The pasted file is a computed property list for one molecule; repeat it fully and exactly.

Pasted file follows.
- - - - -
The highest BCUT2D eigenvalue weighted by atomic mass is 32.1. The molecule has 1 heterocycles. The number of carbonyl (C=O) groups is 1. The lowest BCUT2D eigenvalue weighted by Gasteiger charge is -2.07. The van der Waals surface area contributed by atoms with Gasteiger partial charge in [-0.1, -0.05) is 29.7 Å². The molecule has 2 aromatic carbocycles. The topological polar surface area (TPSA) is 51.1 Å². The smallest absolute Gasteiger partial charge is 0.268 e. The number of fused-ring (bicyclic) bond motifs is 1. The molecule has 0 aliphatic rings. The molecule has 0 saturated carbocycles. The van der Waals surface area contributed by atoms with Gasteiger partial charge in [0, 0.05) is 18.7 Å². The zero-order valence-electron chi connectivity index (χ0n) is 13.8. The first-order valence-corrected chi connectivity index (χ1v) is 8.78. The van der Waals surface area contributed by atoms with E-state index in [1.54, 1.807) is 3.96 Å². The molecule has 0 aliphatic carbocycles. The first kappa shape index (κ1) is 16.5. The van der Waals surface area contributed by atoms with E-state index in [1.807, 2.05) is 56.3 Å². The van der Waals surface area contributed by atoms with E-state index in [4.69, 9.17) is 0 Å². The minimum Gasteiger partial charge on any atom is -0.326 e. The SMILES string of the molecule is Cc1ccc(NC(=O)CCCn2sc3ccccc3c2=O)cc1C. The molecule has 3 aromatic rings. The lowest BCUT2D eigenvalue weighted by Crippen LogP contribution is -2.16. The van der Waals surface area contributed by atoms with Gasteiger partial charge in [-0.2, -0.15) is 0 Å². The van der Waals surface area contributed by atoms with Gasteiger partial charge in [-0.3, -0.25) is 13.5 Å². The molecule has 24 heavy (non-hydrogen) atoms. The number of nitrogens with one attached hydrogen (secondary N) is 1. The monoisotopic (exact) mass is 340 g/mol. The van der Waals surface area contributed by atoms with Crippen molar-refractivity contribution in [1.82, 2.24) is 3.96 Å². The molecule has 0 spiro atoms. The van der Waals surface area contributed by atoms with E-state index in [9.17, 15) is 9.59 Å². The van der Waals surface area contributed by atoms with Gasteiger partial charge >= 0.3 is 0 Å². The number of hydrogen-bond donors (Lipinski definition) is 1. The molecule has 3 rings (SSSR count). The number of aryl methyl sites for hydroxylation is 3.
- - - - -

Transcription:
The highest BCUT2D eigenvalue weighted by atomic mass is 32.1. The molecule has 1 heterocycles. The number of carbonyl (C=O) groups is 1. The lowest BCUT2D eigenvalue weighted by Gasteiger charge is -2.07. The van der Waals surface area contributed by atoms with Gasteiger partial charge in [-0.1, -0.05) is 29.7 Å². The molecule has 2 aromatic carbocycles. The topological polar surface area (TPSA) is 51.1 Å². The smallest absolute Gasteiger partial charge is 0.268 e. The number of fused-ring (bicyclic) bond motifs is 1. The molecule has 0 aliphatic rings. The molecule has 0 saturated carbocycles. The van der Waals surface area contributed by atoms with Gasteiger partial charge in [0, 0.05) is 18.7 Å². The zero-order valence-electron chi connectivity index (χ0n) is 13.8. The first-order valence-corrected chi connectivity index (χ1v) is 8.78. The van der Waals surface area contributed by atoms with E-state index in [1.54, 1.807) is 3.96 Å². The molecule has 0 aliphatic carbocycles. The first kappa shape index (κ1) is 16.5. The van der Waals surface area contributed by atoms with E-state index in [1.807, 2.05) is 56.3 Å². The van der Waals surface area contributed by atoms with E-state index in [4.69, 9.17) is 0 Å². The minimum Gasteiger partial charge on any atom is -0.326 e. The SMILES string of the molecule is Cc1ccc(NC(=O)CCCn2sc3ccccc3c2=O)cc1C. The molecule has 3 aromatic rings. The lowest BCUT2D eigenvalue weighted by Crippen LogP contribution is -2.16. The van der Waals surface area contributed by atoms with Gasteiger partial charge in [-0.2, -0.15) is 0 Å². The van der Waals surface area contributed by atoms with Gasteiger partial charge in [-0.3, -0.25) is 13.5 Å². The molecule has 24 heavy (non-hydrogen) atoms. The number of nitrogens with one attached hydrogen (secondary N) is 1. The monoisotopic (exact) mass is 340 g/mol. The van der Waals surface area contributed by atoms with Crippen molar-refractivity contribution in [1.82, 2.24) is 3.96 Å². The molecule has 0 spiro atoms. The van der Waals surface area contributed by atoms with E-state index in [9.17, 15) is 9.59 Å². The van der Waals surface area contributed by atoms with Gasteiger partial charge >= 0.3 is 0 Å². The number of hydrogen-bond donors (Lipinski definition) is 1. The molecule has 3 rings (SSSR count). The number of aryl methyl sites for hydroxylation is 3.